Adding a custom view to an ACL table comes in handy when you want to 1) change the order of the fields in an ACL table, or 2) view a select number of fields.
You can add a custom view manually or via script. We’ll tackle the script version first.
This post is in response to Les’ question about reordering fields in a table.
Filed under ACL, How to...
When you evaluate the risk of a vulnerability, do you do it in the dark?
Or do you take into account other factors that might affect the risk?
What if one of the factors is an existing audit issue that has not been remediated?
To make these posts easier to find (and link to), here’s a list of all the CISA-related posts on this blog, in alphabetical order.
I’ll add other CISA posts as they are written.
If you need to read about how to be an irritating auditor, you obviously haven’t been auditing very long. According to most auditees, that quality comes with the territory, right? I hope not!
ISACA has a free glossary of IT, audit, and security terms that is not only helpful in studying for the CISA exam, but is a good reference guide for new and experienced auditors.
I recently ran into some unneighborly security. It happens all the time to those of us who know how to build, upgrade, secure, and troubleshoot hardware and software.
I’m over at my neighbor’s house and he says, “Hey, you work with computers, so can you take a look at mine?”
There goes the afternoon.
When checking system access, make sure you look at all the different items that affect the user’s access. For example, the user might need one or more of the following:
- Application ID
- Application role or group
- Membership in an Active Directory (AD) or UNIX Group
- Access to the application’s share and/or folder on the server
- Database ID
- Database role, including access permissions (read/write)
- Other permission (from a home-grown application code or enterprise identify management system)
If you’re an IT auditor (or want to be one) and don’t have any audit certifications, which certification should you get, the CISA or the CIA? If you want to get both, which one do you get first?
Full disclosure: I have the CISA, but not the CIA. Back when it was 4 exams, I studied for all the exams except the financial exam, but ended up not taking any of the exams. I also have the CISSP.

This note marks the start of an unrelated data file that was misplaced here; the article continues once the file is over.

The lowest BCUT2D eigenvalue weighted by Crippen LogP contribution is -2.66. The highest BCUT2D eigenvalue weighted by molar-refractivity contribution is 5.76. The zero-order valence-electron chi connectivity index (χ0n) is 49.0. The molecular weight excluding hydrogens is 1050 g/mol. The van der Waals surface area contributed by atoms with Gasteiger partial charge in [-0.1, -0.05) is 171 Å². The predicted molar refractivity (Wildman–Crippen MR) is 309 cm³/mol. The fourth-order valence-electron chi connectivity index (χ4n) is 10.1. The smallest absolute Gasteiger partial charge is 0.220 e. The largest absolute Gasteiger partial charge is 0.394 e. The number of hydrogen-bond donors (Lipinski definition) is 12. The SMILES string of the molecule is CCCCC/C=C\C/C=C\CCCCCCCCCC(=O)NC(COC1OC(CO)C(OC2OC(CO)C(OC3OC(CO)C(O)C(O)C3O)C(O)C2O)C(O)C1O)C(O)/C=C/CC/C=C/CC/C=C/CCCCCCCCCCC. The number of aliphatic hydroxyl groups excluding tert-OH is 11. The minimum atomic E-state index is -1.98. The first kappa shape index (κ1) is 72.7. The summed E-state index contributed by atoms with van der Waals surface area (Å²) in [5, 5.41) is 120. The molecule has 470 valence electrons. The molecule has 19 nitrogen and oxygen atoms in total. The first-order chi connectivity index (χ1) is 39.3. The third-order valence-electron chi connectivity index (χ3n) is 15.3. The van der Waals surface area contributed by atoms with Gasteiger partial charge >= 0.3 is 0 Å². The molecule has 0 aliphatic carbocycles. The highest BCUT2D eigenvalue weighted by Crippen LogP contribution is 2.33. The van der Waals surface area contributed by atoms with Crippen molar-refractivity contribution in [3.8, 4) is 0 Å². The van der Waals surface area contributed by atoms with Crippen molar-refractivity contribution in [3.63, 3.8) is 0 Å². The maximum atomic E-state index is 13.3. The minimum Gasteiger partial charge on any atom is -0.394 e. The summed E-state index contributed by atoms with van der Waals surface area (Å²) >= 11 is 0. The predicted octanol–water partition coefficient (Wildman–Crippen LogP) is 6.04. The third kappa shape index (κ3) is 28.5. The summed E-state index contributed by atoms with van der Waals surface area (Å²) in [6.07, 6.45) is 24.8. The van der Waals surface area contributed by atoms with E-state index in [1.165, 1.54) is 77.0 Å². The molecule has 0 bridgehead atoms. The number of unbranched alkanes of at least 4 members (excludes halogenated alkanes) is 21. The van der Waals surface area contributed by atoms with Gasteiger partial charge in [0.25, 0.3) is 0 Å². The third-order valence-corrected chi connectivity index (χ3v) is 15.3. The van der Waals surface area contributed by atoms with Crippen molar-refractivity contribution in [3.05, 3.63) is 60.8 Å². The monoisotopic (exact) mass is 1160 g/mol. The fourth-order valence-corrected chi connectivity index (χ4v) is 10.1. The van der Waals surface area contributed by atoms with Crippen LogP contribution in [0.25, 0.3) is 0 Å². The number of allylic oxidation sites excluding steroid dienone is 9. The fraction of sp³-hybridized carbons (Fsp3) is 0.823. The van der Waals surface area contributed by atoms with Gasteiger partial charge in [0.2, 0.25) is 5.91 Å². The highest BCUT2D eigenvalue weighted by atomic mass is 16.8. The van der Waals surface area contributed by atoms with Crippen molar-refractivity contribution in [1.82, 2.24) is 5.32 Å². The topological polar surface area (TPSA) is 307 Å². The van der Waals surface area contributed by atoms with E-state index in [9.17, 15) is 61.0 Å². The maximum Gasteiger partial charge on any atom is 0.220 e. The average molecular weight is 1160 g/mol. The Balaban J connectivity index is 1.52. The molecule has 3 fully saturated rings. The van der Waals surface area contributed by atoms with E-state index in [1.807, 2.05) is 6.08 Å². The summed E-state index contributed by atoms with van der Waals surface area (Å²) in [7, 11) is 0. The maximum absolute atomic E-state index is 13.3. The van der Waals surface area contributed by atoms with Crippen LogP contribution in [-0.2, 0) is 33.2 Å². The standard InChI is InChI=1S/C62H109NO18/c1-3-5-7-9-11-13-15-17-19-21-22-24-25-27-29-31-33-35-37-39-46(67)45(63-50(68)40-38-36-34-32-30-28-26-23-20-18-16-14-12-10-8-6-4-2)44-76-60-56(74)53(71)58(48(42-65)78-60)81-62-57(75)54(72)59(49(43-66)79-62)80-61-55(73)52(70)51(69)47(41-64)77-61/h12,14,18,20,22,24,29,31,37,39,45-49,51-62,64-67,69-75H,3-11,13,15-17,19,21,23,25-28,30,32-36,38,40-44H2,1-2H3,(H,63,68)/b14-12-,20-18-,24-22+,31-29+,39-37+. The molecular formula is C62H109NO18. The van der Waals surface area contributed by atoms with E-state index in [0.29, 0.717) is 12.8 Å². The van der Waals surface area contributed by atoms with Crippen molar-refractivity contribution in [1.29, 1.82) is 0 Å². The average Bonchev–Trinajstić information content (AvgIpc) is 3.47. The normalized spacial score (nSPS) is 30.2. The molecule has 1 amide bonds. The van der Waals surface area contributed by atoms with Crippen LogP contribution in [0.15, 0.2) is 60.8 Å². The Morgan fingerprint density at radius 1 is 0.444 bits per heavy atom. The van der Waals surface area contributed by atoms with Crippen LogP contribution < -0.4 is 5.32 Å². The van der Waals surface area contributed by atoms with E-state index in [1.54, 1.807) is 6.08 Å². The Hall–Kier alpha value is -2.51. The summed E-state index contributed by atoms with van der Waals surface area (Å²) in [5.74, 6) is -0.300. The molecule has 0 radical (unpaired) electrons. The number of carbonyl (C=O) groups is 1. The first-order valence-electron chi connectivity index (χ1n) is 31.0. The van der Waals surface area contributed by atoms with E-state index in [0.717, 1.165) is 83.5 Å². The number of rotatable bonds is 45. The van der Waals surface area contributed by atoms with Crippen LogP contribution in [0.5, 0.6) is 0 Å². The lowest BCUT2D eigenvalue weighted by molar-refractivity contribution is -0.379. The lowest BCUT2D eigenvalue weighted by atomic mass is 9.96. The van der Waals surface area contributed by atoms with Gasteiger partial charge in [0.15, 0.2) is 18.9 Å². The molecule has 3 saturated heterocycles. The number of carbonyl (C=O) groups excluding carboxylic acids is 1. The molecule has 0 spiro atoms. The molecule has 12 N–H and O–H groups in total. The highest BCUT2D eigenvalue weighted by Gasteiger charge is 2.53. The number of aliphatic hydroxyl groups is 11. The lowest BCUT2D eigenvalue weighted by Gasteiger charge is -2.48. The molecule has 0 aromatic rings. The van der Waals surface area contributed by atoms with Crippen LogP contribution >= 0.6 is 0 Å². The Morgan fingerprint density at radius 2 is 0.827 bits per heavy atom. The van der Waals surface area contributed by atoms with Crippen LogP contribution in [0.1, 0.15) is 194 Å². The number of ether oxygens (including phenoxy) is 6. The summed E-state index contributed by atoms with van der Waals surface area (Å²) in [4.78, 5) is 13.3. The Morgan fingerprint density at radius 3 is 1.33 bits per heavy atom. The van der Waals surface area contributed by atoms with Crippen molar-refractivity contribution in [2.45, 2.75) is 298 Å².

IT admins and IT auditors often don’t see eye-to-eye, and they don’t usually think their goals are similar.
The IT auditor just has to work a little harder to convince the IT admin of that. I’ve worn both hats, so I know it can be done.
Filed under Audit, Security
When you need to determine whether several fields in 2 Excel documents (or tabs) match, all you need to do is combine the fields in each document into one value and then compare the 2 values using vlookup.
You could do this many ways, but if you’re new to Excel formulas, I think this way is easier to configure and understand. I’m assuming you’re familar with the basics of Excel and vlookup already.
If you are not familiar with vlookup, you might want to review this first, as my post does not teach you vlookup, just another way to use it.
Filed under Audit, How to...
If you enter a password into a login box and your password disappears, look for it!
I’m serious, because it happened again today. Not to me, but to my colleague.
If you’ve been wondering how to add a computed field to an existing ACL table, you’re at the right place. I’ll take you through it step-by-step.
In ACL tip: What is a Computed Field?, I defined computed fields and provided 2 examples. I suggest you read that post before you dive into this one. That post also explains expressions and functions, which you need to understand when creating computed fields. Both that post and this one are long ones, complete with graphics. You might want to print them both out first…
In this post, I’ll show you how to add the c_Region field that is described in the computed field post. It’s not as hard as it looks.
Twitter said that it was hacked again on Friday, 2/1/13, and attackers gained access to 250,000 accounts and passwords.
Twitter says the passwords were encrypted, the intrusion was limited, and and everyone’s taxes are going down soon (okay, I was kidding about the last one). It’s always hard to sort out what is true and how much of the truth is told, so regardless of what Twitter says, change your password.
Every once in a while I question security controls, and the latest one I questioned was security questions.
I’m talking about those questions that financial sites like banking and credit card sites ask you when you log in. Not the ones used to reset your password (although this post applies to them too).
No, this won’t be a rant about the stupid questions that sites give you to chose from, such as your mother’s maiden name or what is your favorite color. I gave up questioning those issues long ago.
A new IT auditor needs some help dealing with database patching issues and how far you need to dive into technology during an IT audit.
Take a moment to read his comment and add your thoughts. I’ve put in my 2 cents. Let’s get a good discussion going.
I think any auditor can chime in, as audit scope and audit limitations are not unique to IT audit.
Dinesh’s comment appears in What IT Auditors Ought to Know – and Don’t!